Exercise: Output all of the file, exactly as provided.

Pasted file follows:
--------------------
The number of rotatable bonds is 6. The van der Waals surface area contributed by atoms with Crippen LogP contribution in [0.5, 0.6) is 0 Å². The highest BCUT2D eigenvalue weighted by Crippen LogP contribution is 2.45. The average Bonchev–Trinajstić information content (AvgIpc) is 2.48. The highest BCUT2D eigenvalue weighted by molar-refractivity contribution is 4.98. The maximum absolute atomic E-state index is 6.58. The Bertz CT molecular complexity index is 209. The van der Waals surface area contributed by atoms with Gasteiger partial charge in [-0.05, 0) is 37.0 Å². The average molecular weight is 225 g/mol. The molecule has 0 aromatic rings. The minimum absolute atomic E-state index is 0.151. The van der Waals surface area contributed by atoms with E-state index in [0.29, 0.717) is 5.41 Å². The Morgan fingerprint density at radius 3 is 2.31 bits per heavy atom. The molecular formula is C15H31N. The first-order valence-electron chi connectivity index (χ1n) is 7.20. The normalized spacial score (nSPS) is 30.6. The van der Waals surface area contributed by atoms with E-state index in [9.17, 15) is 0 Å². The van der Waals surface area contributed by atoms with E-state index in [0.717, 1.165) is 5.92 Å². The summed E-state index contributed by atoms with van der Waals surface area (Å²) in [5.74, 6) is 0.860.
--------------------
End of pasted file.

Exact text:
The number of rotatable bonds is 6. The van der Waals surface area contributed by atoms with Crippen LogP contribution in [0.5, 0.6) is 0 Å². The highest BCUT2D eigenvalue weighted by Crippen LogP contribution is 2.45. The average Bonchev–Trinajstić information content (AvgIpc) is 2.48. The highest BCUT2D eigenvalue weighted by molar-refractivity contribution is 4.98. The maximum absolute atomic E-state index is 6.58. The Bertz CT molecular complexity index is 209. The van der Waals surface area contributed by atoms with Gasteiger partial charge in [-0.05, 0) is 37.0 Å². The average molecular weight is 225 g/mol. The molecule has 0 aromatic rings. The minimum absolute atomic E-state index is 0.151. The van der Waals surface area contributed by atoms with E-state index in [0.29, 0.717) is 5.41 Å². The Morgan fingerprint density at radius 3 is 2.31 bits per heavy atom. The molecular formula is C15H31N. The first-order valence-electron chi connectivity index (χ1n) is 7.20. The normalized spacial score (nSPS) is 30.6. The van der Waals surface area contributed by atoms with E-state index in [9.17, 15) is 0 Å². The van der Waals surface area contributed by atoms with E-state index in [0.717, 1.165) is 5.92 Å². The summed E-state index contributed by atoms with van der Waals surface area (Å²) in [5.74, 6) is 0.860.